• Nurses (2020) was not allowed to go as Darker and Edgier as they wanted (very dark topics), due to Global Television Network executives fearing it would turn off potential viewers, so had to tone it down somewhat.
  • In Stargate SG-1, Richard Dean Anderson wanted to leave the show and retire as early as season 6 but the Sci-Fi Channel wouldn't let him. It wasn't until after season 8 and the success of Stargate Atlantis that Jack O'Neill finally got Put on a Bus.
    • Happens in-universe, in a more literal sense. A news reporter who has a scoop on the Stargate program is told that her boss was ordered by the President of the US to kill the story.
  • According to Dexter executive producer John Goldwyn, Showtime would not allow Dexter to be killed off in the series finale, resulting in the show's now infamous "lumberjack ending".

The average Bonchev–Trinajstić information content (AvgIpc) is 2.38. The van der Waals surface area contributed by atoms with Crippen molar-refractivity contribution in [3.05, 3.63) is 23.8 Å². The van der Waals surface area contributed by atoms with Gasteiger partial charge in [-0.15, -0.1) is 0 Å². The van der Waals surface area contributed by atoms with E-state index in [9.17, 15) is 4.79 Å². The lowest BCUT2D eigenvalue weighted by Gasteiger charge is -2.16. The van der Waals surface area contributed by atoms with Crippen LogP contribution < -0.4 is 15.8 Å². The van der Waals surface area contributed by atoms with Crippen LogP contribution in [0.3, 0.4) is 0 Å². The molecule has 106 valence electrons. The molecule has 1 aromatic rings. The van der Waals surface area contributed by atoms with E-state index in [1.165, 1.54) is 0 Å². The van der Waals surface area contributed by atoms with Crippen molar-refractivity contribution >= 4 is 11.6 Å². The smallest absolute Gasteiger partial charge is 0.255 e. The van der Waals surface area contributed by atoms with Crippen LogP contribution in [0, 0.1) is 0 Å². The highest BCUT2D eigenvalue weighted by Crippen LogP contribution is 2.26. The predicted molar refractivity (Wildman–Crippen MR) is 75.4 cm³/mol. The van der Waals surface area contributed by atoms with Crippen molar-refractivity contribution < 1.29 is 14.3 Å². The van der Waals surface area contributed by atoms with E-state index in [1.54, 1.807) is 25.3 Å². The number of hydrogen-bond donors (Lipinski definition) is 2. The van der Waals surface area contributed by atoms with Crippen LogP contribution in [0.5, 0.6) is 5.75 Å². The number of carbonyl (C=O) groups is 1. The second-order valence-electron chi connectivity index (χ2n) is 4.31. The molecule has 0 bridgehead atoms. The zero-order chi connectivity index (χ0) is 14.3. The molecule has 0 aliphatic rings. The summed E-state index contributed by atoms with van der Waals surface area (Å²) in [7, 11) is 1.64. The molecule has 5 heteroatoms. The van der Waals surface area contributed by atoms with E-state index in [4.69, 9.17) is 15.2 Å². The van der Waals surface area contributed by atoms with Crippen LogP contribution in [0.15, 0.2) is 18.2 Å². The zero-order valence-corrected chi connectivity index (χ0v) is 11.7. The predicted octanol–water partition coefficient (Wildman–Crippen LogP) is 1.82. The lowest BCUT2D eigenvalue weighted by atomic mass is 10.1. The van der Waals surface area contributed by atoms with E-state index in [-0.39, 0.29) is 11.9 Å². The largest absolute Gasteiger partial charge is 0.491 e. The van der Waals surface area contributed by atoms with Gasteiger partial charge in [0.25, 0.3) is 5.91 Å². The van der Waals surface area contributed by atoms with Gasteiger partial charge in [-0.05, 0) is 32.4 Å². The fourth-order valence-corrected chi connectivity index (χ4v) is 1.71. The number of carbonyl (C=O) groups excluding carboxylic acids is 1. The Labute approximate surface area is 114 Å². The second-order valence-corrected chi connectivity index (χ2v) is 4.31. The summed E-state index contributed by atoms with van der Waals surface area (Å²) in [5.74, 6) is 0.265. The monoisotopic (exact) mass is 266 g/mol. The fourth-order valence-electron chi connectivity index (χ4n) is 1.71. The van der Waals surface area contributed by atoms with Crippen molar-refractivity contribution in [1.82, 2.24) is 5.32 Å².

• The producers estimated that they needed to build at least nine ships for the second season of Game of Thrones, which was based on a book that features Fantasy!Vikings invading the North, a massive naval battle on Blackwater Bay and Daenerys being attacked by an assassin on the docks of Qarth and leaving this city by ship in the end. HBO replied that they had money for one ship and no more. So all ships were the same one multiplied by CGI (with different CGI sails for variety), the Fantasy!Viking landing proper took place offscreen, the Battle of Blackwater (which was considered to take place entirely offscreen as well) was fought on land after most of the enemy fleet was destroyed in a CGI explosion, and the scene with Daenerys was pushed to the third season.